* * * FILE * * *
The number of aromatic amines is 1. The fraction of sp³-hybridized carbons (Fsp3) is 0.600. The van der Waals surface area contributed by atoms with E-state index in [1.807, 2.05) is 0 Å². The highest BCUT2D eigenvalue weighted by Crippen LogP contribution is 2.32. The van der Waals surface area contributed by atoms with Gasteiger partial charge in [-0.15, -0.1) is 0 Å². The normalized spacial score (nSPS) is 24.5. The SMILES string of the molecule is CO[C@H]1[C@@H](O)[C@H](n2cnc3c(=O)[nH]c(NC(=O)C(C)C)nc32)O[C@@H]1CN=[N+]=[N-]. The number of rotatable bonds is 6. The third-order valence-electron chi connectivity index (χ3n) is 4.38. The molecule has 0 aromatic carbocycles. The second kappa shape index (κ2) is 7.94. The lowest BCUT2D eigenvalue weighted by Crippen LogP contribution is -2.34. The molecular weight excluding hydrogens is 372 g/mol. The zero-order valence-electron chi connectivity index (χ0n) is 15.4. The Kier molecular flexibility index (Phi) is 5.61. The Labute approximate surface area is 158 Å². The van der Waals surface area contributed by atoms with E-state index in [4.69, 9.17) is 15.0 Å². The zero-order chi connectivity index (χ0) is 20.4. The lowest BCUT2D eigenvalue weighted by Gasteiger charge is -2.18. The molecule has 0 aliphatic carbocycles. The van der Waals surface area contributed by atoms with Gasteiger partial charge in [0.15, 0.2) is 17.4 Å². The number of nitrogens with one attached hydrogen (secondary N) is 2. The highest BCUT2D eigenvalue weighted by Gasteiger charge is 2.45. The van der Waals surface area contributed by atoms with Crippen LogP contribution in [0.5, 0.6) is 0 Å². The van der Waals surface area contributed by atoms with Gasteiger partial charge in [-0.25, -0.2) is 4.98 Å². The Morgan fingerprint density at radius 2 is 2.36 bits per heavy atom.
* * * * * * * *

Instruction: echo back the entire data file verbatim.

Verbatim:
The number of aromatic amines is 1. The fraction of sp³-hybridized carbons (Fsp3) is 0.600. The van der Waals surface area contributed by atoms with E-state index in [1.807, 2.05) is 0 Å². The highest BCUT2D eigenvalue weighted by Crippen LogP contribution is 2.32. The van der Waals surface area contributed by atoms with Gasteiger partial charge in [-0.15, -0.1) is 0 Å². The normalized spacial score (nSPS) is 24.5. The SMILES string of the molecule is CO[C@H]1[C@@H](O)[C@H](n2cnc3c(=O)[nH]c(NC(=O)C(C)C)nc32)O[C@@H]1CN=[N+]=[N-]. The number of rotatable bonds is 6. The third-order valence-electron chi connectivity index (χ3n) is 4.38. The molecule has 0 aromatic carbocycles. The second kappa shape index (κ2) is 7.94. The lowest BCUT2D eigenvalue weighted by Crippen LogP contribution is -2.34. The molecular weight excluding hydrogens is 372 g/mol. The zero-order valence-electron chi connectivity index (χ0n) is 15.4. The Kier molecular flexibility index (Phi) is 5.61. The Labute approximate surface area is 158 Å². The van der Waals surface area contributed by atoms with E-state index in [4.69, 9.17) is 15.0 Å². The zero-order chi connectivity index (χ0) is 20.4. The lowest BCUT2D eigenvalue weighted by Gasteiger charge is -2.18. The molecule has 0 aliphatic carbocycles. The van der Waals surface area contributed by atoms with Gasteiger partial charge in [0.15, 0.2) is 17.4 Å². The number of nitrogens with one attached hydrogen (secondary N) is 2. The highest BCUT2D eigenvalue weighted by Gasteiger charge is 2.45. The van der Waals surface area contributed by atoms with Crippen LogP contribution in [0.5, 0.6) is 0 Å². The van der Waals surface area contributed by atoms with Gasteiger partial charge in [-0.25, -0.2) is 4.98 Å². The Morgan fingerprint density at radius 2 is 2.36 bits per heavy atom.